Association for Behavior Analysis International

The Association for Behavior Analysis International® (ABAI) is a nonprofit membership organization with the mission to contribute to the well-being of society by developing, enhancing, and supporting the growth and vitality of the science of behavior analysis through research, education, and practice.


49th Annual Convention; Denver, CO; 2023

Event Details

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Symposium #56
Interventions to Increase Physical Activity in Individuals With and Without Developmental Disabilities
Saturday, May 27, 2023
3:00 PM–3:50 PM
Convention Center Mile High Ballroom 1A/B
Area: DDA/AUT; Domain: Applied Research
Chair: Samantha Bryan (University of Nebraska Medical Center's Munroe-Meyer Institute)
Abstract: Physical activity has been shown to be an important component to maintaining a healthy lifestyle and applied behavior analysis has demonstrated success in this area. In this symposium, we present three studies that explore different applications of behavior analysis to increase physical activity in individuals with and without developmental disabilities. The first paper includes an evaluation of a functional analysis of physical activity for children diagnosed with autism who exhibit problem behavior. Our second paper included an evaluation of the good behavior game to increase physical activity of kids with ASD during fitness routines. Our final study includes an evaluation of an automated competition for increasing physical activity in typically developing adults.
Instruction Level: Basic

Evaluation of Variables Influencing Physical Activity and Problem Behavior in Children With Developmental Disabilities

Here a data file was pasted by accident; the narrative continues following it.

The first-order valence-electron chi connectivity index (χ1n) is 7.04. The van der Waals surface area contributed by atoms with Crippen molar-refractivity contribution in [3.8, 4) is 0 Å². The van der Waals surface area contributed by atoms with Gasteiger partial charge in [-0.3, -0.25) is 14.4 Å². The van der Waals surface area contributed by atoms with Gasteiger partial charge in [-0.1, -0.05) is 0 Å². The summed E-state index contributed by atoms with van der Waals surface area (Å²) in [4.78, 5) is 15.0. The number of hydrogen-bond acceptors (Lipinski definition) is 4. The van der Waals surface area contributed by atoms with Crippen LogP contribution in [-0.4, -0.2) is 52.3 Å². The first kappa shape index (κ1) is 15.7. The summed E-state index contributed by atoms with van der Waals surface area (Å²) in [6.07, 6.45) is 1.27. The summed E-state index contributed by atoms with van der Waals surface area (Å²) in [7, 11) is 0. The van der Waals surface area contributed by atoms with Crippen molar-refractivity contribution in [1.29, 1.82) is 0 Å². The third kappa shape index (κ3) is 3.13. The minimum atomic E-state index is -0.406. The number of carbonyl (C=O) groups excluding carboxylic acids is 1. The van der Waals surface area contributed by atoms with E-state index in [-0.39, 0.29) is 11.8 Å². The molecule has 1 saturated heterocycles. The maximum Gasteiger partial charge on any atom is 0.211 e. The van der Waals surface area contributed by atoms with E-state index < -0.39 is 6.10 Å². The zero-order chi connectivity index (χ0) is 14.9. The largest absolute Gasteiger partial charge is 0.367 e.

DELANEY E SCHNEIDER (University of Nebraska Medical Center's Muroe-Meyer Institute), Cynthia P. Livingston (University of Nebraska Medical Center's Munroe-Meyer Institute), Isaac Joseph Melanson (University of Nebraska Medical Center's Munroe-Meyer Institute), Sarah Elizabeth Martinez Rowe (University of Nebraska Medical Center's Munroe-Meyer Institute), Heather Anderson (University Nebraska Medical Center), Samantha Bryan (University of Nebraska Medical Center's Munroe-Meyer Institute)

Increasing physical activity for children diagnosed with intellectual or developmental disabilities is essential. Research promoting physical activity in this population is scarce, however, some research suggests physical activity may decrease problem behavior and promote prosocial behavior, in addition to other health benefits (e.g., increase cardiovascular health). The current study aimed to identify which variables increase physical activity and how the variables affect problem behavior in children diagnosed with developmental disabilities. The participants were observed in different contexts (i.e., fixed equipment, open space, exercise video, control, and outdoor toys). Data were collected on participants’ physical activity, activity context engagement, and problem behavior. Additionally, a multielement functional analysis of challenging behavior was conducted. Researchers identified a higher rate of MVPA in one or more conditions when compared to control and other test conditions. Problem behavior did not occur or remained low during physical activity sessions for all participants.